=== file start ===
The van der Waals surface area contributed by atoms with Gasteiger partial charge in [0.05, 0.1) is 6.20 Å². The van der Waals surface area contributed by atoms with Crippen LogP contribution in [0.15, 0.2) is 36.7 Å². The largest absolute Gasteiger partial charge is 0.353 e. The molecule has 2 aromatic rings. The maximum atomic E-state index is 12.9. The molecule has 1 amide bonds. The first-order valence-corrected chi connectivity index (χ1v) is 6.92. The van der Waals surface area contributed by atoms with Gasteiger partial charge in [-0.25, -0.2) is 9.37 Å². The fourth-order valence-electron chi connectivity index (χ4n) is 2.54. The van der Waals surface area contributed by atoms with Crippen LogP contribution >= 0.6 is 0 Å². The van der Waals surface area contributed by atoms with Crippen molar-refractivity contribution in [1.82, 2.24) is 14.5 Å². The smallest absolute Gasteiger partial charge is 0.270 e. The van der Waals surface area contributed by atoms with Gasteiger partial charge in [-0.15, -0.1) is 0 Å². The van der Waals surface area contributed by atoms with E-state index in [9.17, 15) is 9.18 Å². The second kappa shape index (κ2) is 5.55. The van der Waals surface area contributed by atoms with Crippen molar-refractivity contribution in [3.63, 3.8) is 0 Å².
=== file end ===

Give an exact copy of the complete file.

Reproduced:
The van der Waals surface area contributed by atoms with Gasteiger partial charge in [0.05, 0.1) is 6.20 Å². The van der Waals surface area contributed by atoms with Crippen LogP contribution in [0.15, 0.2) is 36.7 Å². The largest absolute Gasteiger partial charge is 0.353 e. The molecule has 2 aromatic rings. The maximum atomic E-state index is 12.9. The molecule has 1 amide bonds. The first-order valence-corrected chi connectivity index (χ1v) is 6.92. The van der Waals surface area contributed by atoms with Gasteiger partial charge in [-0.25, -0.2) is 9.37 Å². The fourth-order valence-electron chi connectivity index (χ4n) is 2.54. The van der Waals surface area contributed by atoms with Crippen LogP contribution >= 0.6 is 0 Å². The van der Waals surface area contributed by atoms with Crippen molar-refractivity contribution in [1.82, 2.24) is 14.5 Å². The smallest absolute Gasteiger partial charge is 0.270 e. The van der Waals surface area contributed by atoms with Gasteiger partial charge in [-0.15, -0.1) is 0 Å². The van der Waals surface area contributed by atoms with E-state index in [9.17, 15) is 9.18 Å². The second kappa shape index (κ2) is 5.55. The van der Waals surface area contributed by atoms with Crippen molar-refractivity contribution in [3.63, 3.8) is 0 Å².